• Preliminary data
  • Quantity and quality
  • Available time
  • To prepare application and to conduct project

33
Assess overall readiness
  • Make the go / no go decision
  • If its a go
  • Begin preparing your application
  • If its a no go
  • Identify what you need to do to become
    competitive
  • Refine idea
  • Seek additional training
  • Secure required resources
  • Obtain additional preliminary data
  • Postpone to a more favorable grant cycle

34
Identifyingfunding opportunities

35
Search for funding opportunities
  • Consider all possible sources of funds
  • Internal funds
  • College and departmental funds
  • Program to Enhance Scholarly and Creative
    Activities
  • Mexican-American and U.S. Latino Research Center
  • Race and Ethnic Studies Institute
  • External funds
  • Federal, state, and local agencies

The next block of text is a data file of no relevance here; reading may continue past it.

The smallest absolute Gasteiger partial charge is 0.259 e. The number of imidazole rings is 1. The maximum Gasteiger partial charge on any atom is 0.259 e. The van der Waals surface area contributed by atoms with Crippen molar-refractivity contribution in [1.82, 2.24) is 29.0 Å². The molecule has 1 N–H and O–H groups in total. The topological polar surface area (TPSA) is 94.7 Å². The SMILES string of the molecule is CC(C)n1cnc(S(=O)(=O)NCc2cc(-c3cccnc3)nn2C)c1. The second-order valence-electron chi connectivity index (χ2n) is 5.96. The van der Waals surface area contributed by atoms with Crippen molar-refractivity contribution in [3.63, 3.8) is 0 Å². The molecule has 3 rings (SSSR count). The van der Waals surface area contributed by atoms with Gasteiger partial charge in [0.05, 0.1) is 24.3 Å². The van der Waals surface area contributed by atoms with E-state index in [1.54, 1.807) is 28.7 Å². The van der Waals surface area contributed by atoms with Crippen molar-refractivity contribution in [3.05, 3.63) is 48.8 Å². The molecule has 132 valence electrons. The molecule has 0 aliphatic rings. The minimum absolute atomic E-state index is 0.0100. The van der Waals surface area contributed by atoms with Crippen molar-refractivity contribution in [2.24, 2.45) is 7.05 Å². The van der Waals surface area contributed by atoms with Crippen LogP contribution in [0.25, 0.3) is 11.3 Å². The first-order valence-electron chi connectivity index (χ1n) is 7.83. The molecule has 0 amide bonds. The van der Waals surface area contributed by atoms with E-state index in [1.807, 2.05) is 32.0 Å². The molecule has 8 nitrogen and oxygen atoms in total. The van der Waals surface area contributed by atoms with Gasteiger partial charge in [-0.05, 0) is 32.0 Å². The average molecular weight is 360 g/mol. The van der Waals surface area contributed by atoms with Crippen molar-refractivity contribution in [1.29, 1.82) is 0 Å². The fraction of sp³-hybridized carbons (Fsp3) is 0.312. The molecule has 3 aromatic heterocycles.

• Private, corporate, and community foundations
  • Professional organizations

36
Search for funding opportunities
  • Articulate the topic and purpose of your proposed
    research project
  • Ensures that your research agenda drives your
    funding search
  • Enables you to conduct a more refined search

37
Search for funding opportunities
  • Remain open-minded as you search
  • Do consider collaborating with a colleague on an
    interdisciplinary project
  • Do consider framing your research project in a
    new way
  • Dont force your topic to fit a program for
    which it is obviously not appropriate

38
Search for funding opportunities
  • Numerous resources are available to help you find
    the funding program that is most likely to
    support your research
  • Campus resources
  • Sponsor web sites
  • Funding opportunity databases
  • Set aside some time to explore resources
  • Find and consistently use! the resources that
    work best for you

39
Make use of campus resources
  • Talk to people!
  • Colleagues
  • Department head
  • College research dean
  • Program development staff
  • TAMRF http//rf-web.tamu.edu/
  • TEES http//trsweb.tamu.edu/
  • TAES http//agtraining.tamu.edu/tookkit.htm

40
Read sponsor web sites
  • Federal, state, local agencies
  • Private, corporate, community foundations
  • Professional organizations

41
Search funding opportunity databases